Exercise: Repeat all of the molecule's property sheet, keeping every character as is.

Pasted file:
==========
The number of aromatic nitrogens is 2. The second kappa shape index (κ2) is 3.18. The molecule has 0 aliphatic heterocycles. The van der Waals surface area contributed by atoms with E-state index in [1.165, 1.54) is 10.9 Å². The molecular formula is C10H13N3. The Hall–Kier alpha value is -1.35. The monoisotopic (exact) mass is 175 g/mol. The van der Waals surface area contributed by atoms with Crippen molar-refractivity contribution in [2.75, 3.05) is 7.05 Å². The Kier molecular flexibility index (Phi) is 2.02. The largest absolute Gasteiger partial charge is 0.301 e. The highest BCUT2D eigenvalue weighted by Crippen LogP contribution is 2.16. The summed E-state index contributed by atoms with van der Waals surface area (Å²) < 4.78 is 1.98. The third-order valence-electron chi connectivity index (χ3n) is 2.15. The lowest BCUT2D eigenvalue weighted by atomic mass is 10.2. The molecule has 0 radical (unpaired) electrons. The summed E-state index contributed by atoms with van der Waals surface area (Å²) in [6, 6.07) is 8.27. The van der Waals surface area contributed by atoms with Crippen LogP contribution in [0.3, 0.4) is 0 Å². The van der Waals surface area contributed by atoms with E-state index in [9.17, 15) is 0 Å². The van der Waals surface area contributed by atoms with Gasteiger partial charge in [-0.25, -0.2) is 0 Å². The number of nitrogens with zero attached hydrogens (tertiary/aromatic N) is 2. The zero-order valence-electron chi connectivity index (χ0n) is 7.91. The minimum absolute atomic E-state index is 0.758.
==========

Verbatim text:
The number of aromatic nitrogens is 2. The second kappa shape index (κ2) is 3.18. The molecule has 0 aliphatic heterocycles. The van der Waals surface area contributed by atoms with E-state index in [1.165, 1.54) is 10.9 Å². The molecular formula is C10H13N3. The Hall–Kier alpha value is -1.35. The monoisotopic (exact) mass is 175 g/mol. The van der Waals surface area contributed by atoms with Crippen molar-refractivity contribution in [2.75, 3.05) is 7.05 Å². The Kier molecular flexibility index (Phi) is 2.02. The largest absolute Gasteiger partial charge is 0.301 e. The highest BCUT2D eigenvalue weighted by Crippen LogP contribution is 2.16. The summed E-state index contributed by atoms with van der Waals surface area (Å²) < 4.78 is 1.98. The third-order valence-electron chi connectivity index (χ3n) is 2.15. The lowest BCUT2D eigenvalue weighted by atomic mass is 10.2. The molecule has 0 radical (unpaired) electrons. The summed E-state index contributed by atoms with van der Waals surface area (Å²) in [6, 6.07) is 8.27. The van der Waals surface area contributed by atoms with Crippen LogP contribution in [0.3, 0.4) is 0 Å². The van der Waals surface area contributed by atoms with E-state index in [9.17, 15) is 0 Å². The van der Waals surface area contributed by atoms with Gasteiger partial charge in [-0.25, -0.2) is 0 Å². The number of nitrogens with zero attached hydrogens (tertiary/aromatic N) is 2. The zero-order valence-electron chi connectivity index (χ0n) is 7.91. The minimum absolute atomic E-state index is 0.758.